Opponents of Reform Cry "Repeal," Vow to Fight On for the Insurance Industry
06:00 AM EST
Yesterday POLITICO reported that, before it even becomes law, opponents of health care reform – including former House Speaker Newt Gingrich – are already talking about repealing it. Certainly there is a fundamental disagreement here, since many opponents of reform – again including Gingrich – appear to think that insurance companies can do no wrong.
First, it does seem like another example of opposition at any cost to want to repeal a law before its even enacted.
Second, everyone should be very clear what is being called for here. At a time when insurance companies are finally about to be reined in, and when American families are finally about to be given control over their own health care, opponents of reform are advocating that insurance companies once again be allowed to run wild. Specifically, if they have their way.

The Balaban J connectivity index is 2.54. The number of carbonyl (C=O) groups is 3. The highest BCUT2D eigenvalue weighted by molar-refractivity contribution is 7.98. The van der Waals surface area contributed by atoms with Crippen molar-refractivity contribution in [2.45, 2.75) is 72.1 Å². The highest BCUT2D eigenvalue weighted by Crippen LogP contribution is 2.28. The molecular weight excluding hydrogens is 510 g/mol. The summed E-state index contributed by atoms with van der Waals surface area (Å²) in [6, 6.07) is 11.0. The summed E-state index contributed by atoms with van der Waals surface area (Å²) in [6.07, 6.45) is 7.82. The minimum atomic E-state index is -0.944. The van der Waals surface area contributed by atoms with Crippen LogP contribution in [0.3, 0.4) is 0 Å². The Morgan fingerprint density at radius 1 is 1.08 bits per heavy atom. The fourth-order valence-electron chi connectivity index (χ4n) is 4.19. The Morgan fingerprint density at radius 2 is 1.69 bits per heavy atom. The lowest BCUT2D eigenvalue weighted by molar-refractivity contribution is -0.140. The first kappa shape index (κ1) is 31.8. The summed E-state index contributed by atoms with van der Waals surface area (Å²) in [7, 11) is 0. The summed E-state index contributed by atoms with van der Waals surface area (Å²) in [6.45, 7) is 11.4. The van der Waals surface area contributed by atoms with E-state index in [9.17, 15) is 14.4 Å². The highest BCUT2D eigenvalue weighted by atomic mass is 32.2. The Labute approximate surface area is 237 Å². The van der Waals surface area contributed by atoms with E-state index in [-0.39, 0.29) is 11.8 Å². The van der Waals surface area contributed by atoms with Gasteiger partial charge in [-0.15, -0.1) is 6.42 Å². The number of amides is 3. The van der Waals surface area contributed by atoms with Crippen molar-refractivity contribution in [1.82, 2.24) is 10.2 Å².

- Insurance companies will once again be able to deny coverage to anyone with a pre-existing condition like diabetes, high blood pressure or asthma.
- Insurance companies will once again be able to drop coverage when you get sick and need it most.
- Insurance companies will once again be able to impose annual or lifetime caps on coverage and charge unlimited out-of-pocket expenses.
And here are some of the benefits that these opponents of reform would want to overturn:
- Make preventive care completely free – with no co-payments or deductibles.
- Provide tax credits to help small businesses and hard-working families afford quality coverage.
- Create a new insurance exchange – essentially a marketplace – where individuals and small businesses can compare cost and quality and shop for the plan that is right for them.
We’ve said it before here, but I’ll say it again: for President Obama, this isn’t about him or about the Democratic Party. It’s about solving a problem that we’ve talked about for decades – a crisis that is bankrupting American families, putting American companies out of business, and exploding our national deficit.
Dan Pfeiffer is White House Communications Director